The American Practical Navigator/Chapter 25

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The American Practical Navigator
by the United States government
Chapter 25
Chapters:

1, 2, 3, 4, 5, 6, 7, 8, 9, 10, 11, 12, 13, 14, 15, 16, 17, 18, 19, 20, 21, 22, 23, 24, 25, 26, 27, 28, 29, 30, 31, 32, 33, 34, 35, 36, 37, Glossary, Acronyms

CHAPTER 25:NAVIGATION PROCESSES[edit]

INTRODUCTION[edit]

2500. Understanding the Process of Navigation[edit]

Navigation is comprised of a number of different processes. Some are done in a set order, some randomly, some almost constantly, others only infrequently. It is in choosing using these processes that an individual navigator’s experience and judgment are most crucial. Compounding this subject’s difficulty is the fact that there are no set rules regarding the optimum employment of navigational systems and techniques. Optimum use of navigational systems varies as a function of the type of vessel, the quality of the navigational equipment on board, and the experience and skill of the navigator and all the members of his team.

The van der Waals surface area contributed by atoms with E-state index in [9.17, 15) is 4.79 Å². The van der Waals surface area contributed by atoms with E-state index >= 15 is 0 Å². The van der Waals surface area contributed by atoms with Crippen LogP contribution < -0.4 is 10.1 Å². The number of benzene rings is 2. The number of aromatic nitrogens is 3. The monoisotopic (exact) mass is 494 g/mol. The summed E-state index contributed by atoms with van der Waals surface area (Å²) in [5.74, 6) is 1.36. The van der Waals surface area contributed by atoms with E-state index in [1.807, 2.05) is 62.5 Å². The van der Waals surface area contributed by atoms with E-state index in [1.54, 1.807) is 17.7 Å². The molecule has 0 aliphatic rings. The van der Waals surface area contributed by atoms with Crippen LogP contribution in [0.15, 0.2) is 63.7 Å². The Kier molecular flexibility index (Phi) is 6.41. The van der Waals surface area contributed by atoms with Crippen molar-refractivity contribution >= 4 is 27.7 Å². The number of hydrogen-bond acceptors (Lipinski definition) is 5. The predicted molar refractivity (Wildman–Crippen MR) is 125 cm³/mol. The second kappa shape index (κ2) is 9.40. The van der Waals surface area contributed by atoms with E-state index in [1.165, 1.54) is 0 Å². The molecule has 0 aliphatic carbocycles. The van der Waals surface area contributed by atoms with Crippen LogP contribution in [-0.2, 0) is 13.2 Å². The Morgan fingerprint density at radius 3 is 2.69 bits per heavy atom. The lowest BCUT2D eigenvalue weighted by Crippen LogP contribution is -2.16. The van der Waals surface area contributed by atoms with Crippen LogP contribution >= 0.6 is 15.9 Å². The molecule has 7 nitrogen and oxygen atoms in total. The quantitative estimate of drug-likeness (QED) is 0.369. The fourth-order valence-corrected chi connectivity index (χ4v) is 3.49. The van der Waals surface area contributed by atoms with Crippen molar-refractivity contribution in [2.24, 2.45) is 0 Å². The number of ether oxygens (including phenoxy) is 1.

For the watch officer, ensuring the ship’s safety always takes priority over completing operational commitments and carrying out the ship’s routine. Navigation is his primary responsibility. Any ambiguity about the position of the vessel which constitutes a danger must be resolved immediately. The best policy is to prevent ambiguity by using all the tools available and continually checking different sources of position information to see that they agree. This includes the routine use of several different navigational techniques, both as operational checks and to maintain skills which might be needed in an emergency. Any single navigational system constitutes a single point of failure, which must be backed up with another source to ensure the safety of the vessel.